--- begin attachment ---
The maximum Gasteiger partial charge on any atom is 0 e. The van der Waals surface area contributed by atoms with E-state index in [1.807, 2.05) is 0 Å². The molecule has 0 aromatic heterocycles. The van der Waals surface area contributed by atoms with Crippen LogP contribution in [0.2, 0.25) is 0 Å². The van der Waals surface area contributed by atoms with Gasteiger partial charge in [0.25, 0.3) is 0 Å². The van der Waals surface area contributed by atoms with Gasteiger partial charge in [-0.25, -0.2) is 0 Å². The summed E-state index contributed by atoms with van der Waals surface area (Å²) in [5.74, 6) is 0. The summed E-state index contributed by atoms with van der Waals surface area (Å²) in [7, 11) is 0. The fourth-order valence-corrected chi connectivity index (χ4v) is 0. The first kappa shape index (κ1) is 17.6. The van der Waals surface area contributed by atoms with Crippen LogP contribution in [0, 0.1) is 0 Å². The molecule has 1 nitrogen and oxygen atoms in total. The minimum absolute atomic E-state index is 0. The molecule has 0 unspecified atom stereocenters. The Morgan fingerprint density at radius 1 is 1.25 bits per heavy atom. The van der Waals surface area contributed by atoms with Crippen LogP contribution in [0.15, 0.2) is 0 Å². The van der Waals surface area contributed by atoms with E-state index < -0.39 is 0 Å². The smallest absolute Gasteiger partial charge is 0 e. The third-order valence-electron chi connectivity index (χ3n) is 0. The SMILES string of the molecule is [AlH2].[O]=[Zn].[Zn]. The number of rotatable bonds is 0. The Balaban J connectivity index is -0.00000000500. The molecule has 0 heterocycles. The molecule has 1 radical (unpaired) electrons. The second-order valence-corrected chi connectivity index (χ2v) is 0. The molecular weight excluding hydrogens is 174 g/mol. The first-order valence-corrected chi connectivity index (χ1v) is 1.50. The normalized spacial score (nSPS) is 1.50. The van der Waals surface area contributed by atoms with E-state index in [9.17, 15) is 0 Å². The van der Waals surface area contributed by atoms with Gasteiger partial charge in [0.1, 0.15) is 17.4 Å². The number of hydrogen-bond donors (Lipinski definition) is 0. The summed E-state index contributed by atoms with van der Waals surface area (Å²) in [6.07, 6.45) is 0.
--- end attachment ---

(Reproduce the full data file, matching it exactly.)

The maximum Gasteiger partial charge on any atom is 0 e. The van der Waals surface area contributed by atoms with E-state index in [1.807, 2.05) is 0 Å². The molecule has 0 aromatic heterocycles. The van der Waals surface area contributed by atoms with Crippen LogP contribution in [0.2, 0.25) is 0 Å². The van der Waals surface area contributed by atoms with Gasteiger partial charge in [0.25, 0.3) is 0 Å². The van der Waals surface area contributed by atoms with Gasteiger partial charge in [-0.25, -0.2) is 0 Å². The summed E-state index contributed by atoms with van der Waals surface area (Å²) in [5.74, 6) is 0. The summed E-state index contributed by atoms with van der Waals surface area (Å²) in [7, 11) is 0. The fourth-order valence-corrected chi connectivity index (χ4v) is 0. The first kappa shape index (κ1) is 17.6. The van der Waals surface area contributed by atoms with Crippen LogP contribution in [0, 0.1) is 0 Å². The molecule has 1 nitrogen and oxygen atoms in total. The minimum absolute atomic E-state index is 0. The molecule has 0 unspecified atom stereocenters. The Morgan fingerprint density at radius 1 is 1.25 bits per heavy atom. The van der Waals surface area contributed by atoms with Crippen LogP contribution in [0.15, 0.2) is 0 Å². The van der Waals surface area contributed by atoms with E-state index < -0.39 is 0 Å². The smallest absolute Gasteiger partial charge is 0 e. The third-order valence-electron chi connectivity index (χ3n) is 0. The SMILES string of the molecule is [AlH2].[O]=[Zn].[Zn]. The number of rotatable bonds is 0. The Balaban J connectivity index is -0.00000000500. The molecule has 0 heterocycles. The molecule has 1 radical (unpaired) electrons. The second-order valence-corrected chi connectivity index (χ2v) is 0. The molecular weight excluding hydrogens is 174 g/mol. The first-order valence-corrected chi connectivity index (χ1v) is 1.50. The normalized spacial score (nSPS) is 1.50. The van der Waals surface area contributed by atoms with E-state index in [9.17, 15) is 0 Å². The van der Waals surface area contributed by atoms with Gasteiger partial charge in [0.1, 0.15) is 17.4 Å². The number of hydrogen-bond donors (Lipinski definition) is 0. The summed E-state index contributed by atoms with van der Waals surface area (Å²) in [6.07, 6.45) is 0.